The idea that government should be run like a business is usually derided by the truism that government does, unlike business, not exist to make money. The job of the government is to protect the interests and provide for the safety of their citizens. Rare is the Platonically ideal move; one advantageous both socially and economically. It is the government then which must many times ignore monetary gains in favor of looking out for their citizen’s rights to life, liberty, and the pursuit of happiness.

If Congressmen are so incompetent that they cannot pass bills- if they are so plainly useless at what they’ve been elected to do- there is absolutely no reason to allow them to keep their job. Currently, the advantages set in place that allow incumbents to retain their position are almost insurmountable; the reelection rate in Congress is 95%. One commonly proposed solution is term limits, mirroring those set in place for the office of president. The logic is apparent: if you don’t like your representative, they cannot stay on indefinitely. In 1994, a Republican majority House proposed a constitutional amendment with the attempt to limit all members of Congress to a maximum of twelve years of serving. After it failed in Congress, 23 state legislatures passed their own amendments setting term limits, but they were eventually blocked by the Supreme Court ruling such a law was unconstitutional without an official amendment in a 5-4 decision. Though it has failed in the past, setting a term remains a popular idea today, as seems a perfectly logical, albeit limited, solution to our problem of Congressional ineffectuality.

It isn’t. The idea of term limits does not address the issue of an unmotivated and self-interested Congress. In a world with Congressional term limits, getting elected would nearly guarantee a job where just every third day is spent in the office and the salary starts at $174,000, The incumbent reelection rate is unlikely to fall under this proposal, so perhaps the unsatisfying Congressman is gone sooner, but s/he is almost certainly replaced by somebody just as lazy and incompetent.

The entire system of election and, more importantly, reelection needs upheaval if these problems are to be fixed. Nobody in business who continually and predictably fails keeps their job; Congress should be the same. In an ideal world, the electorate would be able to select the right candidate to be their representative, weeding out the sub-par Congressmen at each election cycle. The data that shows Congress’s consistent failure to perform is available to the public, but it requires time and energy to seek out, which is something many working class people, those who are most affected by the legislation passed or not passed in Congress, simply do not have. As opposed to requiring the American people to do extra work to find a Congressman who can do a reasonable job, the American people should require Congressmen to do a reasonable job, or they will not be up for reelection.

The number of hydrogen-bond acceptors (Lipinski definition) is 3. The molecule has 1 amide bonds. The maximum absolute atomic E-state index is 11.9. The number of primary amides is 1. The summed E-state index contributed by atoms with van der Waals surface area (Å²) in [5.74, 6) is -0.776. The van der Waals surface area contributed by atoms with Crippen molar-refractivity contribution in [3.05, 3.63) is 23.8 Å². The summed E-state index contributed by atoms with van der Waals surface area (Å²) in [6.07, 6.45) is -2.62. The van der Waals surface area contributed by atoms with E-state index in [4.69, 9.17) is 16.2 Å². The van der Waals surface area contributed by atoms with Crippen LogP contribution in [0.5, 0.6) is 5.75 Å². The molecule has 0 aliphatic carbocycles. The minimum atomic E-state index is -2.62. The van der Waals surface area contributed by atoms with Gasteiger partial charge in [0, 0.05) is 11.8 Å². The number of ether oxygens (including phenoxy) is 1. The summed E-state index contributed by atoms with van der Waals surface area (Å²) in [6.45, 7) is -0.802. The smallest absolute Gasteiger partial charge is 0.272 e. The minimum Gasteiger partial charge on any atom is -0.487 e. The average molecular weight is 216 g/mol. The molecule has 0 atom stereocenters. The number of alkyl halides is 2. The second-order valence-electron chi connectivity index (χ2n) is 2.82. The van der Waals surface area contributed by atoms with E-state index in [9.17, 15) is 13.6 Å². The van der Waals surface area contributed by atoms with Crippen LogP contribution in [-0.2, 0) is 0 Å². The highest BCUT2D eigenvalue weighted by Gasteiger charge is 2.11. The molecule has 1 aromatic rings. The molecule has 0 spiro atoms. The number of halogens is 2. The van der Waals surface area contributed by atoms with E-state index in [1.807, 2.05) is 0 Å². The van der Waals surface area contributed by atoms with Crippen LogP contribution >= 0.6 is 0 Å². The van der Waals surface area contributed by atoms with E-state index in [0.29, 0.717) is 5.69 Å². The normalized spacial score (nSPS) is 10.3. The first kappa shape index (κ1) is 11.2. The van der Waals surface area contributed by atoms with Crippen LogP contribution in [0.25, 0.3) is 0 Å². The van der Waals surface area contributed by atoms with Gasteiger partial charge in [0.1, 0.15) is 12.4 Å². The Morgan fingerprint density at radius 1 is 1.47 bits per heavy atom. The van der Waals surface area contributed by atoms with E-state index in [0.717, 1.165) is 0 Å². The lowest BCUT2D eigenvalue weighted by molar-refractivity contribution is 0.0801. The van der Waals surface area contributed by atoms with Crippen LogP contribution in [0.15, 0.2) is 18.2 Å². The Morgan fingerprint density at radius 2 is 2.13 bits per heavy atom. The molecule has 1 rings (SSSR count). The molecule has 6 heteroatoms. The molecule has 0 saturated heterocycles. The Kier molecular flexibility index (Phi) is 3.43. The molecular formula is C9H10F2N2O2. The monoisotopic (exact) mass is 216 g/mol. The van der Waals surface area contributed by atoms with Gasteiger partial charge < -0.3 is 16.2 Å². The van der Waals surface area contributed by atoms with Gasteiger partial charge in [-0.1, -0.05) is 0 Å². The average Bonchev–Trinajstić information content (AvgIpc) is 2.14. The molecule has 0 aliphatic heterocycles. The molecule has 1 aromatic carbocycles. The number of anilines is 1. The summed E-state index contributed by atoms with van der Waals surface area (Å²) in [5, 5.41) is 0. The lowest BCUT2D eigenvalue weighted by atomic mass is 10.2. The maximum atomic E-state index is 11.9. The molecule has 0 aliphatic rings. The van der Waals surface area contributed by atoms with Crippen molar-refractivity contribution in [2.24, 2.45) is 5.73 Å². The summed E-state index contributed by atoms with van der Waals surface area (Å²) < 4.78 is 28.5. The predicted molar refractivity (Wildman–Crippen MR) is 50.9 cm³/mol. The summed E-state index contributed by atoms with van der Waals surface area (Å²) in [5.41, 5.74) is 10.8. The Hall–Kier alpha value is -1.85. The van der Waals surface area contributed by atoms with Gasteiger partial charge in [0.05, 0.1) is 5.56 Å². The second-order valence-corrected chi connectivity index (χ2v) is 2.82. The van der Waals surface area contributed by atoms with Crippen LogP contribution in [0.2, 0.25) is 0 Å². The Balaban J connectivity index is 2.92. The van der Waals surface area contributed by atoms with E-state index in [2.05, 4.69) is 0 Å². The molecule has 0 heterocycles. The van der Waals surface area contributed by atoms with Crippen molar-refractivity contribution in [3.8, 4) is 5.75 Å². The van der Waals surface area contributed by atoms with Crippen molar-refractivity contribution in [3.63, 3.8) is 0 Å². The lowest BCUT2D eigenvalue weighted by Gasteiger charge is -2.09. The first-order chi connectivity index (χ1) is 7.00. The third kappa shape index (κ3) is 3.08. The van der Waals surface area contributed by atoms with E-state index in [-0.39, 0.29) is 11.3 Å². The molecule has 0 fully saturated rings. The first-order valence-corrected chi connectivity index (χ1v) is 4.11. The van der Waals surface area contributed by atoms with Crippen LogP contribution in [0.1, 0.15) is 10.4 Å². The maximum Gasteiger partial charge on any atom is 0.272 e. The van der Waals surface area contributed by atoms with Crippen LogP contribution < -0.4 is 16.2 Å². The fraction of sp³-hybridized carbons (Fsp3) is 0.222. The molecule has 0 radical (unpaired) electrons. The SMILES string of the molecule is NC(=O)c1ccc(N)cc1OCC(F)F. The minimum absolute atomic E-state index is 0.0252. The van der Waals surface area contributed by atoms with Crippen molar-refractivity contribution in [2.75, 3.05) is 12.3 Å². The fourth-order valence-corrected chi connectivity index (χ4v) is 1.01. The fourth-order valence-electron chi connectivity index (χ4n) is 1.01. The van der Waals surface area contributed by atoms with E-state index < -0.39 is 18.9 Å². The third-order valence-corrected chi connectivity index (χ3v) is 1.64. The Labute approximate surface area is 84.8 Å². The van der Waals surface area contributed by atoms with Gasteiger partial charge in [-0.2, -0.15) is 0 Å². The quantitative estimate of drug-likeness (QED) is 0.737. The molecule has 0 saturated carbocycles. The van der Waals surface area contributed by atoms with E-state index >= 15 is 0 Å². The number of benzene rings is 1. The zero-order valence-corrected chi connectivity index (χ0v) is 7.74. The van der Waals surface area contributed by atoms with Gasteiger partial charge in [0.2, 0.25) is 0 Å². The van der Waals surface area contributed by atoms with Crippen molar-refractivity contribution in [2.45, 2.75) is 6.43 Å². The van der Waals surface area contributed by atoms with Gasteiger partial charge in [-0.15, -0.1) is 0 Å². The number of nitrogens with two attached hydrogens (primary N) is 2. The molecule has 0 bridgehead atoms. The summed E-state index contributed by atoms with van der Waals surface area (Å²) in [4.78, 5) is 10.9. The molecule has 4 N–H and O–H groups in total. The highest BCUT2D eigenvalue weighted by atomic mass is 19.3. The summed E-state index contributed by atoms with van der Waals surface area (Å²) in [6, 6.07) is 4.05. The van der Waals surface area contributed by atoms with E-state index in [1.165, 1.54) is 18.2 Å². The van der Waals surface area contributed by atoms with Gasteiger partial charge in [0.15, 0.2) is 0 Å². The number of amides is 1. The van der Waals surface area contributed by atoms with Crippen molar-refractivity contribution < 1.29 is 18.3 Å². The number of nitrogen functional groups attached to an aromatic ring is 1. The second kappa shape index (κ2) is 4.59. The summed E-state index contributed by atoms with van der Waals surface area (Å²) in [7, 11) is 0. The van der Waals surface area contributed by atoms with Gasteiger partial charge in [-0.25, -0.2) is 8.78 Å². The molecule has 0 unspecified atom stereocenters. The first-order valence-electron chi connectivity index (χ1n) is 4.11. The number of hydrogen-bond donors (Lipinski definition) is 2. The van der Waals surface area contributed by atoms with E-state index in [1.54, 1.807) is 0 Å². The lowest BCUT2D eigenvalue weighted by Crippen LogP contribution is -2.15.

As Congress is set up today, the job security of each member is such that they can safely continue to attenuate their output without fearing for their livelihood. This must change if we want them to begin working again. If certain minimum standards of work are put in place, an amendment which sets a number of days or hours-actually in Congress-required, floors for how many bills must be passed and proposed, and limits set to how much time can be spent outside the office campaigning for reelection, Congress immediately switches its priority from sustaining itself to doing the job its members were elected to do.

Establishing an amendment which sets a minimum number of bills that must be passed and enacted raises the problem of Congressmen passing meaningless bills in order to simply fill a quota. If Congress knows that a certain number of bills must be passed in order for all the members to retain their seats, it becomes increasingly likely that bills become laws for no other purpose, an outcome diametrically opposed to the interests of the American people. Far from more useless red tape and senseless bureaucracy, we need real legislation that will serve to protect our economic, personal, and cultural interests.